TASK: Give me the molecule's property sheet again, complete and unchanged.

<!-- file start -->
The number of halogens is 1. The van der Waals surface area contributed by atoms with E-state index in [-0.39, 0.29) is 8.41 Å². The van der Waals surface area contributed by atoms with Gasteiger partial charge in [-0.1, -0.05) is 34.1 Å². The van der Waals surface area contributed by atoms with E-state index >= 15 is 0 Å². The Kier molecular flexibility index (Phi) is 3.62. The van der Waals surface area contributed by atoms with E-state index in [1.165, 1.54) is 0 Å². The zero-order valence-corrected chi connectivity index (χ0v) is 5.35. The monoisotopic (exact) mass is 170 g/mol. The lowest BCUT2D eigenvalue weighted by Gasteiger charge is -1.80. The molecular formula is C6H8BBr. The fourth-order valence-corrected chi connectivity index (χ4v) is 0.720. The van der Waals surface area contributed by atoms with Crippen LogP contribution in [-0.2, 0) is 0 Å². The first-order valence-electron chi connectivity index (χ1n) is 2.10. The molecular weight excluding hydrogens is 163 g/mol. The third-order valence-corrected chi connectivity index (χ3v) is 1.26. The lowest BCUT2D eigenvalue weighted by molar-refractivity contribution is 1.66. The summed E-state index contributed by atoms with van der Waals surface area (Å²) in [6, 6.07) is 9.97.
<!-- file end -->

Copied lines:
The number of halogens is 1. The van der Waals surface area contributed by atoms with E-state index in [-0.39, 0.29) is 8.41 Å². The van der Waals surface area contributed by atoms with Gasteiger partial charge in [-0.1, -0.05) is 34.1 Å². The van der Waals surface area contributed by atoms with E-state index >= 15 is 0 Å². The Kier molecular flexibility index (Phi) is 3.62. The van der Waals surface area contributed by atoms with E-state index in [1.165, 1.54) is 0 Å². The zero-order valence-corrected chi connectivity index (χ0v) is 5.35. The monoisotopic (exact) mass is 170 g/mol. The lowest BCUT2D eigenvalue weighted by Gasteiger charge is -1.80. The molecular formula is C6H8BBr. The fourth-order valence-corrected chi connectivity index (χ4v) is 0.720. The van der Waals surface area contributed by atoms with Crippen LogP contribution in [-0.2, 0) is 0 Å². The first-order valence-electron chi connectivity index (χ1n) is 2.10. The molecular weight excluding hydrogens is 163 g/mol. The third-order valence-corrected chi connectivity index (χ3v) is 1.26. The lowest BCUT2D eigenvalue weighted by molar-refractivity contribution is 1.66. The summed E-state index contributed by atoms with van der Waals surface area (Å²) in [6, 6.07) is 9.97.